Helping kids and their kidneys
What does a pediatric nephrologist, a nurse, a dietician and a social worker have in common?
The answer is kidneys. This team of healthcare professionals can be found working together at the pediatric renal clinic in Edmonton, located at the Stollery Children’s Hospital. Dr. Todd Alexander, pediatric nephrologist, started this clinic that is currently helping approximately 65 children suffering from kidney stones.
“Kidney stones in children are very painful and can cause them to miss a lot of school. Currently, there are no good quality treatments that can help prevent kidney stones,” says Dr. Alexander. For this reason, Dr. Alexander’s research focuses on what causes kidney stones in children and his team is working to develop therapies that can potentially prevent them.
In 2013, Dr. Alexander identified a protein that blocks calcium from being reabsorbed by the kidney and recently identified mutations in the DNA encoding of the protein that causes kidney stones in some of his patients. This search started with a Genome-Wide Association Study (GWAS). This study identified the protein, claudin-14, and indicated that it was somehow associated with kidney stone formation. Dr. Alexander went on to determine how claudin-14, under regular circumstances, causes the body to excrete calcium when too much is ingested. Later, he expanded on this research and found that some patients with kidney stones have a mutation in the claudin-14 gene that increases the amount of claudin-14 protein in their kidney which then inhibits calcium absorption. With an increased amount of calcium in urine excretion, kidney stones are more prevalent.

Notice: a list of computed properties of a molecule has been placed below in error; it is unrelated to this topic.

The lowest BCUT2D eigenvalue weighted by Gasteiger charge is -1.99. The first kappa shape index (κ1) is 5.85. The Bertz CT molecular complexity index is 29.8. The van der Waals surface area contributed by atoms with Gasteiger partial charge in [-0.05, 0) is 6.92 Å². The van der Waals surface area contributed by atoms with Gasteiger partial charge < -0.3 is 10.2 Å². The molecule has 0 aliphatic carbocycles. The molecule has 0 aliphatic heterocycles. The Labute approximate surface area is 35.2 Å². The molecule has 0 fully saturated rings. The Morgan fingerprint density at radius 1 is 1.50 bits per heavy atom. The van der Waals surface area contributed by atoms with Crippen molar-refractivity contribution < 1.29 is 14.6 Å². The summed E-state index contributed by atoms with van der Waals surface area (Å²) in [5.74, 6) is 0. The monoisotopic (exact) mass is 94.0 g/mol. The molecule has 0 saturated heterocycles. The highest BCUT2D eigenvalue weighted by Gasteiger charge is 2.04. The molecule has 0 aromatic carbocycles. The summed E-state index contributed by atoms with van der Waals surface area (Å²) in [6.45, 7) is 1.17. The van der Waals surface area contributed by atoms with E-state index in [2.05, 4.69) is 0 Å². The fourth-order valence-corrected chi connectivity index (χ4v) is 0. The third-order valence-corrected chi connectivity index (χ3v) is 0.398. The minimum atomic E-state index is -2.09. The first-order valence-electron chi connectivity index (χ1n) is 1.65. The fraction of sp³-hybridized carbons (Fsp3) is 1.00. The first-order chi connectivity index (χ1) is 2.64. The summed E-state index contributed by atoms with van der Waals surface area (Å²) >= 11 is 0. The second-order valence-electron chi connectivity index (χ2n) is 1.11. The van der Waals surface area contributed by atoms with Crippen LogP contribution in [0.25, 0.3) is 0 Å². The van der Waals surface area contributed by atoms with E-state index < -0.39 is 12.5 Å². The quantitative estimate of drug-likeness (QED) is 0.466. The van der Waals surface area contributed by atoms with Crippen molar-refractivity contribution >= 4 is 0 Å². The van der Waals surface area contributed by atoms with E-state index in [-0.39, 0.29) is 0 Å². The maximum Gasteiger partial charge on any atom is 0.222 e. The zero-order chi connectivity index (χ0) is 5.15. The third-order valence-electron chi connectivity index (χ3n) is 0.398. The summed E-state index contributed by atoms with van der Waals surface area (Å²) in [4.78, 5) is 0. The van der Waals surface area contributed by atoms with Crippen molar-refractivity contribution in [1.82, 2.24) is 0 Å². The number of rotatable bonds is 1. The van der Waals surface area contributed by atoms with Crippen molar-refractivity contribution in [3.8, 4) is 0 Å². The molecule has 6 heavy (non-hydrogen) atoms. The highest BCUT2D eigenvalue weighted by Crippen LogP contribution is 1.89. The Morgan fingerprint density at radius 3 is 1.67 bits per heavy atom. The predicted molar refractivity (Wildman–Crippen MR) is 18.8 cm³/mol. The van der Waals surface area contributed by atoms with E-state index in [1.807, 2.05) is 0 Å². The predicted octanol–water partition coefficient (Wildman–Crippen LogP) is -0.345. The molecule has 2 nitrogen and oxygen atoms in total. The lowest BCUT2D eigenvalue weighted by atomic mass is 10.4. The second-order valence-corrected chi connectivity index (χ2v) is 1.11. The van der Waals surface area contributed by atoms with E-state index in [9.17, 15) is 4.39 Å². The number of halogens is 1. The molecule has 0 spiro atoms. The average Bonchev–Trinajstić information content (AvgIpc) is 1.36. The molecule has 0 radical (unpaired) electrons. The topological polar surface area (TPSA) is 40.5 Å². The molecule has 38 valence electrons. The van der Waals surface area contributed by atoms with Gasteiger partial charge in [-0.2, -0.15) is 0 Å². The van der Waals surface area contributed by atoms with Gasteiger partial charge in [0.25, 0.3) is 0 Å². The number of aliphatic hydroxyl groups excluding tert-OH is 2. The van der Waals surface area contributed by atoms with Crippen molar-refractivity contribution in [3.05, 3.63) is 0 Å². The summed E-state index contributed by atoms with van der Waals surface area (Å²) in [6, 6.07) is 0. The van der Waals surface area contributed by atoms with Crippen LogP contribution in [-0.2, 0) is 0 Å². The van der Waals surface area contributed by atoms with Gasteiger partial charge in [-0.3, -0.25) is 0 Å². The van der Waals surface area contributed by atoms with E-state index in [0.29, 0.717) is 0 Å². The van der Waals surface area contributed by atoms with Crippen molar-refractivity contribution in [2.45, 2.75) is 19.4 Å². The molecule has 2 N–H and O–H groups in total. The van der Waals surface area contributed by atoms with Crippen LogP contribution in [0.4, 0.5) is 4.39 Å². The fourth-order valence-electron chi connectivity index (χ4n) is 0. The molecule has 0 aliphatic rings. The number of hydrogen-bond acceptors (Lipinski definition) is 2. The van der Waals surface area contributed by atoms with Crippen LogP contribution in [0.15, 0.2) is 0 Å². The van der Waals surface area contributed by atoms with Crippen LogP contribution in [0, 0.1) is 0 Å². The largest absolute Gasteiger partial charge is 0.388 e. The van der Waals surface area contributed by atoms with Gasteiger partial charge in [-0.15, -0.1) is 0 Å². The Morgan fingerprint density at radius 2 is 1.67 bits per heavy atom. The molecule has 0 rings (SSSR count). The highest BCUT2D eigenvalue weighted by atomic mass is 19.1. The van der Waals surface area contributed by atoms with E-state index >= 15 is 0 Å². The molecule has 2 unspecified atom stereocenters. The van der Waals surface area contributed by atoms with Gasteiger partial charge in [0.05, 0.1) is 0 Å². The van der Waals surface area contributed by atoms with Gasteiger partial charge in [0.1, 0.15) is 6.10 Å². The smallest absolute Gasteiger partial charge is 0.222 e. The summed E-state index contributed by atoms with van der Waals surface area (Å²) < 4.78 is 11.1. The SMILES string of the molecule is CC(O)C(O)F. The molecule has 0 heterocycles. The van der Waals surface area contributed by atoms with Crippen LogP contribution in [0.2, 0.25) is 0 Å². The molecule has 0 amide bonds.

Dr. Alexander is very excited about these results and believes that “with this finding, we can now work towards treatments that can prevent kidney stones from forming in children. It can be as simple as prescribing a medication that can increase calcium absorption, decreasing the probability of developing kidney stones.”
Throughout his research, Dr. Alexander has not only identified one of the causes of kidney stones but has been able to show a correlation between kidney stones and other diseases including cardiovascular disease. The importance of treating kidney stones at a young age is even more vital now knowing that it can lead to more serious diseases later in life.
WCHRI’s Innovation Grant was awarded to Dr. Alexander in 2011, and has provided him with resources to conduct this research. In addition, Dr. Alexander has recently been awarded WCHRI Bridge Funding to continue his research with this project. WCHRI’s mission is to support members like Dr. Alexander in conducting ground-breaking research that impacts children’s overall health and healthcare practices.
Dr. Alexander's work was supported by the Stollery Children’s Hospital Foundation through WCHRI.